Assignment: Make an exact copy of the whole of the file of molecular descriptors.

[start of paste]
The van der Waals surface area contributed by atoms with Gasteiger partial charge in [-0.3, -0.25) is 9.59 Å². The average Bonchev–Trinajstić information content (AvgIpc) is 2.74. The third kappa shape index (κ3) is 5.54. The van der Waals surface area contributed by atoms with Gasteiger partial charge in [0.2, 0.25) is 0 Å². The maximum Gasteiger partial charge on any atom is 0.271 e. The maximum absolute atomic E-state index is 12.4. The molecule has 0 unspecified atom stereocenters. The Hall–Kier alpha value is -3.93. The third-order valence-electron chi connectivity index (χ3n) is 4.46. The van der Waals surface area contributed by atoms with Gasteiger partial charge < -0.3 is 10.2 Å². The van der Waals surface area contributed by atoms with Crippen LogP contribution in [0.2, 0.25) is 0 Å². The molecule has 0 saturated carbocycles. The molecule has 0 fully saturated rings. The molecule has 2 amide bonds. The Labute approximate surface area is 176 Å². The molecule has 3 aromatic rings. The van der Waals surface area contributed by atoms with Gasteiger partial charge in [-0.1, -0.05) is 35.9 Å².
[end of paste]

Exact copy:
The van der Waals surface area contributed by atoms with Gasteiger partial charge in [-0.3, -0.25) is 9.59 Å². The average Bonchev–Trinajstić information content (AvgIpc) is 2.74. The third kappa shape index (κ3) is 5.54. The van der Waals surface area contributed by atoms with Gasteiger partial charge in [0.2, 0.25) is 0 Å². The maximum Gasteiger partial charge on any atom is 0.271 e. The maximum absolute atomic E-state index is 12.4. The molecule has 0 unspecified atom stereocenters. The Hall–Kier alpha value is -3.93. The third-order valence-electron chi connectivity index (χ3n) is 4.46. The van der Waals surface area contributed by atoms with Gasteiger partial charge < -0.3 is 10.2 Å². The van der Waals surface area contributed by atoms with Crippen LogP contribution in [0.2, 0.25) is 0 Å². The molecule has 0 saturated carbocycles. The molecule has 0 fully saturated rings. The molecule has 2 amide bonds. The Labute approximate surface area is 176 Å². The molecule has 3 aromatic rings. The van der Waals surface area contributed by atoms with Gasteiger partial charge in [-0.1, -0.05) is 35.9 Å².